Do You Know The Difference Between Your Golds?

May 3, 2022

hand showing double band gold statement ring

Hello friends! I am back. It's been so long. 

And I am back with some questions I get asked by my customers all the time; what is the difference between gold-plated, gold vermeil and gold-filled jewellery? 

So I am going to break it down for you in the simplest of terms in the hope that it will help you when you come to choosing your pieces.


Jewellery that is gold-plated  basically has a thin layer of gold placed over a base metal such as copper or brass.

Gold plating is a way of creating affordable jewellery by using a less expensive base metal. Therefore it allows for a cheaper production process whilst still achieving the lustre of gold.

Is Gold-Plating Real Gold?

Gold plated jewellery is still made/created using real gold. So even though it is
combined with a base metal, the gold layer is still real gold.

However, for a piece to be labelled as "gold-plated", the layer of gold must be equal to
or greater than 0.5 microns (and you will see on my product descriptions I often list how many microns of gold the piece contains).


Gold vermeil is similar to gold-plating with some key differences.

It is made in a very similar way as gold-plating but the gold layer must be above 2.5 microns.

gold vermeil sunflower inspired stud earrings

How Long Does Gold Vermeil Last?

Due to the thicker nature of the layer of gold, gold vermeil is a slightly more durable option than gold-plating, especially for every day pieces.

However, it is still recommended that you keep your pieces clean, away from harsh soaps and perfumes etc and NEVER shower with your pieces (Yes!!! I know many women who shower with everything on). But I will share some tips for cleaning your pieces etc in a further blog post.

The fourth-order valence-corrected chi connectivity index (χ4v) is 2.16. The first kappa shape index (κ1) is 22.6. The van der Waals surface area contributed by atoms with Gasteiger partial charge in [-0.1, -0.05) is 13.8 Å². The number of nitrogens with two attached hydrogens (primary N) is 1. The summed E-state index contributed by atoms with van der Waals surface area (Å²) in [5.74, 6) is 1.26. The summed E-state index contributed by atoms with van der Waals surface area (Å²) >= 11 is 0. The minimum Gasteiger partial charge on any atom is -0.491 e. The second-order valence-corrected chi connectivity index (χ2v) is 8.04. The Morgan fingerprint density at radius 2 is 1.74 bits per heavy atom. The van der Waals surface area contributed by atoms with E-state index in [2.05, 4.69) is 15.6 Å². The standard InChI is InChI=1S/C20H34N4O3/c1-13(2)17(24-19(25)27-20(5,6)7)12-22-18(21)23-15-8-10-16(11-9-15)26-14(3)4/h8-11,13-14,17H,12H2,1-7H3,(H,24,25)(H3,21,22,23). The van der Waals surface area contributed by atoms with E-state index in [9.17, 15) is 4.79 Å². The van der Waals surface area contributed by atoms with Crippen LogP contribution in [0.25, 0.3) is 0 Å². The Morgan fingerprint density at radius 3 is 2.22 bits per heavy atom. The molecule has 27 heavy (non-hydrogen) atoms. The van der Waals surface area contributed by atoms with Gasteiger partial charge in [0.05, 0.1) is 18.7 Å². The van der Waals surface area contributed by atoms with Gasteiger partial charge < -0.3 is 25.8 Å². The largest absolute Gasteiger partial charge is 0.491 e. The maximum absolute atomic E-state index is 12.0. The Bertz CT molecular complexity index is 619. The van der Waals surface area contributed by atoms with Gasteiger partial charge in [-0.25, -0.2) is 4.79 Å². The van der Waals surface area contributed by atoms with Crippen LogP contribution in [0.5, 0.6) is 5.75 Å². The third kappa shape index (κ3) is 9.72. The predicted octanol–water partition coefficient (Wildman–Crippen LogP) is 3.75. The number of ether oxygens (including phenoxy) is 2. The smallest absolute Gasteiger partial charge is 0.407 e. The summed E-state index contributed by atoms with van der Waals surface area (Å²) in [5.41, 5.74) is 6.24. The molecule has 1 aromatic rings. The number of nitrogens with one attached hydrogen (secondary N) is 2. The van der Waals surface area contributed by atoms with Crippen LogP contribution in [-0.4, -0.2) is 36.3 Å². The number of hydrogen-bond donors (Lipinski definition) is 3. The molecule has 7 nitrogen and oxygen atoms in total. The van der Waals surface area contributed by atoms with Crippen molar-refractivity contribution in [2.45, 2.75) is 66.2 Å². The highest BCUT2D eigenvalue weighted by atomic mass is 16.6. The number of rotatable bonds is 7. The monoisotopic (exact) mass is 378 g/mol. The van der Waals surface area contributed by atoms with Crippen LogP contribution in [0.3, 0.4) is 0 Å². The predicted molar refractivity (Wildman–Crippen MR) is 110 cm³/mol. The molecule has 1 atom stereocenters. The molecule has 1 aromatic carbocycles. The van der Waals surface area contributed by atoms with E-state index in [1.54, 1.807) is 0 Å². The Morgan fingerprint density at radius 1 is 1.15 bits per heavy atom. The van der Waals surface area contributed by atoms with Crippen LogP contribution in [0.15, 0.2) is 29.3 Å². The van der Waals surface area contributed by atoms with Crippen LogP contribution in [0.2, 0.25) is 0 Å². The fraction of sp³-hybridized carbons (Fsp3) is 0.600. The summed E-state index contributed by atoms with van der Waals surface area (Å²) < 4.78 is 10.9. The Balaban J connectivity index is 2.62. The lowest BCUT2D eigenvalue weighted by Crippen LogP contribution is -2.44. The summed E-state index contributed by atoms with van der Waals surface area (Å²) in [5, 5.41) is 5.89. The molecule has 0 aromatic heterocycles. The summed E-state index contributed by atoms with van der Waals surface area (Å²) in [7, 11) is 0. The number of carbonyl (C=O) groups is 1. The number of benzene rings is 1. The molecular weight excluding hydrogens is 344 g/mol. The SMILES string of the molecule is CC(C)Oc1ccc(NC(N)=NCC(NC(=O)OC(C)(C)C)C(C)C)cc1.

Despite it's name, gold-filled is also referred to in the industry as "rolled gold" also.

It is similar to gold-plating in that a less expensive base metal is used (such as copper or brass). However, with gold-filled jewellery the base metal is then covered in gold sheets which are bonded together using a heat process. Once the heating process is completed you are left with a thick layer of gold on the piece. 

This thick layer of gold usually constitutes 5% of the jewellery pieces total weight. 
As a comparison, gold-plated jewellery usually consists of less than 0.05% of its weight in gold.

So there you have it, a quick run down of the differences in the various gold labels you may come across when you are buying jewellery.

In a further post I will go through the best, quick and easy methods for keeping these metals in their best condition.

flower-inspired, long dangle, gold vermeil earrings